Georgia voting process looks a little like some states out west — but it might not for long.About 1.15 million Georigans voted by mail in the June primary. (Photo by Kelly Jordan)
By Maggie Lee
Prodded by a pandemic, Georgia’s election board is going to set up a web portal for requesting absentee ballots by mail. And the whole vote-by-mail thing offers a user-friendly alternative to people who don’t want to venture out.
But Georgia’s still far from five states out west, where voters automatically get a ballot and mail is the only way to vote.
A new website for applying for Georgia ballots doesn’t sound like much. But it’s a big change if it doesn’t require a printer, an envelope or a search for a local election office’s contact information.
Right now, the state’s site for requesting an absentee ballot is clunky; it’s basically just an interface that points users toward 159 county election offices. The Georgia Secretary of State’s office publishes a document that you can print and fill out and sign to request an absentee ballot. And it has a separate web page telling where to mail, fax or physically return that request to your county’s election office. You can also email it, if you’re OK dealing with PDF attachments. Some counties put a lot of help online. Others, almost none at all.
If that was a lot to read, that’s just how it is. The answer to a lot of voting questions is “it depends,” or “check with your county.”
The state ballot application page is going up after Georgia’s state election board adopted an emergency rule, said Ryan Germany, general counsel to Georgia’s secretary of state, briefing a state House panel last week.
The portal “interacts with the state voter registration database, and it requires matching a name, date of birth and driver’s license number, similar to the way our online voter registration works,” Germany said. “And if all that’s done, you can submit your absentee ballot request online … there’s no there’s no signature required.”
But even a ballot request portal is a step back from the ballot access that Georgia’s top election official, Republican Secretary of State Brad Raffensperger, offered in March.
Prompted by COVID-19, his office sent an absentee ballot application to every registered and recent voter in Georgia — about 6.9 million of them.
When Raffensperger made that announcement in March, Democrats applauded the move and asked him to keep it up for all elections.
But right now, there are no such plans for another state mass mailing for November ballot applications.
Also due to the pandemic, Raffensperger has promoted the state’s absentee ballot process, the one done by mail, as none of his predecessors ever has.
No-excuse absentee voting by mail has been legal in Georgia for about 15 years. And yes, it was passed by Republicans. Though the vote-by-mail provision was a small, mainly overlooked part of the 2005 bill that set up voter ID requirements and stirred the fury of Democrats.
But voting by mail has also been overlooked by most Georgia voters too. In recent elections, only about 5% of people have chosen mail-in absentee ballots.
That is, until the June primary, when Georgia and its counties essentially ran two election processes.
About 1.25 million people voted in person, either early or on Election Day, the normal process.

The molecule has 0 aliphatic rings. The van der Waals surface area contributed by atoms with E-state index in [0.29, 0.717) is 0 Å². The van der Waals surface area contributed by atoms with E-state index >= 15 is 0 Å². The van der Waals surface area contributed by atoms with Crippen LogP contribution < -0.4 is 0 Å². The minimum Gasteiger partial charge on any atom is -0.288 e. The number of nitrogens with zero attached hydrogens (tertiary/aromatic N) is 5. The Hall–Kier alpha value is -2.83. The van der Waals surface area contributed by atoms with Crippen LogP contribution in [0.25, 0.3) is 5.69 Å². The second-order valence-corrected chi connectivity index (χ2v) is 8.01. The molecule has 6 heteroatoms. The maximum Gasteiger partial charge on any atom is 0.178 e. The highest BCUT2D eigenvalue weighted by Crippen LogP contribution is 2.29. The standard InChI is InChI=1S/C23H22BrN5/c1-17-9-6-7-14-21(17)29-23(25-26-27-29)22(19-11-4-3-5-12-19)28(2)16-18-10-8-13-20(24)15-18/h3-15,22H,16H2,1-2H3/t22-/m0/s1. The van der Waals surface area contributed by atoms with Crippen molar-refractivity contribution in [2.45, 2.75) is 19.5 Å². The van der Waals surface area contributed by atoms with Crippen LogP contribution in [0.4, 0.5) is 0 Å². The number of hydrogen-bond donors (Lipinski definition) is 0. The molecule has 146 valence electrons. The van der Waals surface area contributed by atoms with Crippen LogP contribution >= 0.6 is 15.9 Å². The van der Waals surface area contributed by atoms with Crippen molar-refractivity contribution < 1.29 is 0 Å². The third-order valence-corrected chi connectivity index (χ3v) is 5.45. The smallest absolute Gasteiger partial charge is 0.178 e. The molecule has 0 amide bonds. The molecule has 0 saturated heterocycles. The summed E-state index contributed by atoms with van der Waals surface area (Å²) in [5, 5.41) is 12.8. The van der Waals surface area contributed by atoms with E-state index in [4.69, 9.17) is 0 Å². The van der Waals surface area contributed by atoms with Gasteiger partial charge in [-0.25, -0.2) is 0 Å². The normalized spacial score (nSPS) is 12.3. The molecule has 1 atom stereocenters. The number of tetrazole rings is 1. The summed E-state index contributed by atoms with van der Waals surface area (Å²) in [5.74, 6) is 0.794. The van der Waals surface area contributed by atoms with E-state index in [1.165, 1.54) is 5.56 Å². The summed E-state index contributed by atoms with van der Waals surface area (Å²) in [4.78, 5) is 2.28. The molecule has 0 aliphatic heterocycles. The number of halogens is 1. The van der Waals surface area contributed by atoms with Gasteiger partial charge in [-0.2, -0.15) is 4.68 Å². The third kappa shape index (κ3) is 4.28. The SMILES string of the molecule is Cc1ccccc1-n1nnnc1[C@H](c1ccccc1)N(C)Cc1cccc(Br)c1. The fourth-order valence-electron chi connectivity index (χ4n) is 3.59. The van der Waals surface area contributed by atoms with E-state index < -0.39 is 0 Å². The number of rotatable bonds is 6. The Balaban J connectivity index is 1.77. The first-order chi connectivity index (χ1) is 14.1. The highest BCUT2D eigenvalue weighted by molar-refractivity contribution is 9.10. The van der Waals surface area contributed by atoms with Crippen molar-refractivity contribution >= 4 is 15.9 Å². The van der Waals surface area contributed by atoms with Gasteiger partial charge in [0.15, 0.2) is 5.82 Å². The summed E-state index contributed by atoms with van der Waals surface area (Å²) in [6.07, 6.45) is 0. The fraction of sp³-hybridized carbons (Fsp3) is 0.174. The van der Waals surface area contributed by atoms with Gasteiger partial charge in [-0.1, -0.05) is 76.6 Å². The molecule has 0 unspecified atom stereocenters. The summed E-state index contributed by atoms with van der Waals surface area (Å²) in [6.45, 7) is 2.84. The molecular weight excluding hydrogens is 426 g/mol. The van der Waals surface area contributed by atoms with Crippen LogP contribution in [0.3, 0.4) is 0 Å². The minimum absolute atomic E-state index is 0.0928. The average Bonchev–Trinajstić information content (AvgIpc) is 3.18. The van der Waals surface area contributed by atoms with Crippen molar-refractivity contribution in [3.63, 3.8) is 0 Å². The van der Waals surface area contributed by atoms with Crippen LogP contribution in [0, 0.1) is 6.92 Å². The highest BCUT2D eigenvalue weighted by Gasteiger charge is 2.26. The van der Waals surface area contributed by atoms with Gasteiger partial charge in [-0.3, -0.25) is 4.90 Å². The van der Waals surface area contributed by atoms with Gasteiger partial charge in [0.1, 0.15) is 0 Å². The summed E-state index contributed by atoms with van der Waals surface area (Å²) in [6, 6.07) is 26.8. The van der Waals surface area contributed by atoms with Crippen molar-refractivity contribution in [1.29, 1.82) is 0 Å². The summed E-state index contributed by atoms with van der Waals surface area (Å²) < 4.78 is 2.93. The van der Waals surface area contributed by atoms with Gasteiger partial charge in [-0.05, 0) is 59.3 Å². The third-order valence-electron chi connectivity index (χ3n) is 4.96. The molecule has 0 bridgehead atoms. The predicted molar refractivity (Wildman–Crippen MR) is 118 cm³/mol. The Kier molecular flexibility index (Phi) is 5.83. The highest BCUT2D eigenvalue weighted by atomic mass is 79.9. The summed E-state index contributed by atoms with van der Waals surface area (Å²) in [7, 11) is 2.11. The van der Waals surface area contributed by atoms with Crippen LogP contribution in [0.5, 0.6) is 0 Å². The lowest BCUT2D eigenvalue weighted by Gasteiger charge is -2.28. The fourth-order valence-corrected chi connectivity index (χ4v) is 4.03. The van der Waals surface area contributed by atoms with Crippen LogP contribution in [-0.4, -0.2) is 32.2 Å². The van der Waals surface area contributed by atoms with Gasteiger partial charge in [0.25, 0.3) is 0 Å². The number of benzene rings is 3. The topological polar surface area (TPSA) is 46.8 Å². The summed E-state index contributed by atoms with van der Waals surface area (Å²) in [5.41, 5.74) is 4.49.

But Georgians also cast about 1.15 million votes by mail — more than anyone had ever seen. (And, as it happens, that’s more mail ballots than Utah voters cast, even though they’re an all vote-by-mail state.)
The November election will be much, much bigger. Raffensperger’s office is looking for about three times the turnout in person and via mail ballots. Though it and county offices have already made much better preparations.
But it’s not clear whether any of these changes — easier ballot applications and mass voting by mail — will stick.
The statewide ballot application portal was only authorized for six months by the state’s election board.
It remains to be seen whether people will still want to vote by mail if an application doesn’t automatically arrive. Maybe COVID-19 has pushed a change in culture. Maybe it hasn’t.
And even if Georgia voting is marginally less complicated this year, elections nationwide are still generally still beset with what The Economist recently called “incompetent administration, weird laws, lack of funding and too few volunteers at polling places.”
In Georgia there were well-documented problems with both mail-in and in-person voting, which you might chalk up to “incompetent administration … lack of funding and too few volunteers.” Like long lines on Election Day, hiccups or bugs with new machines, polling places and poll workers dropping out, ballots lost in the mail.
And Georgia has plenty of “weird” laws. Start with all the different times that we have elections. Or all the different places. You have a choice of early voting locations, but not Election Day voting locations.
Oregon, which bills itself as having “the most convenient voting system in the country,” conducts all elections by mail. As do Colorado, Hawaii, Washington and Utah.
Though Oregon doesn’t have a statewide portal where every voter can go request a ballot.
That’s because Oregonians don’t need to ask.
Once an Oregonian is registered to vote, the state automatically mails the ballots.
Clarification: A previous version of this story stated that Raffensperger has promoted vote-by-mail. Since the pandemic, he has indeed promoted use of Georgia’s absentee voting system, which involves using the mail, even “encouraging as many voters as possible to vote by mail.“
However, that’s not to be confused with conducting entire elections by mail. Raffensperger has not endorsed conducting entire elections by mail, which in some states is called “vote by mail.”
This story has also been updated to reflect that until the online ballot application portal is live, ballot applications must be signed.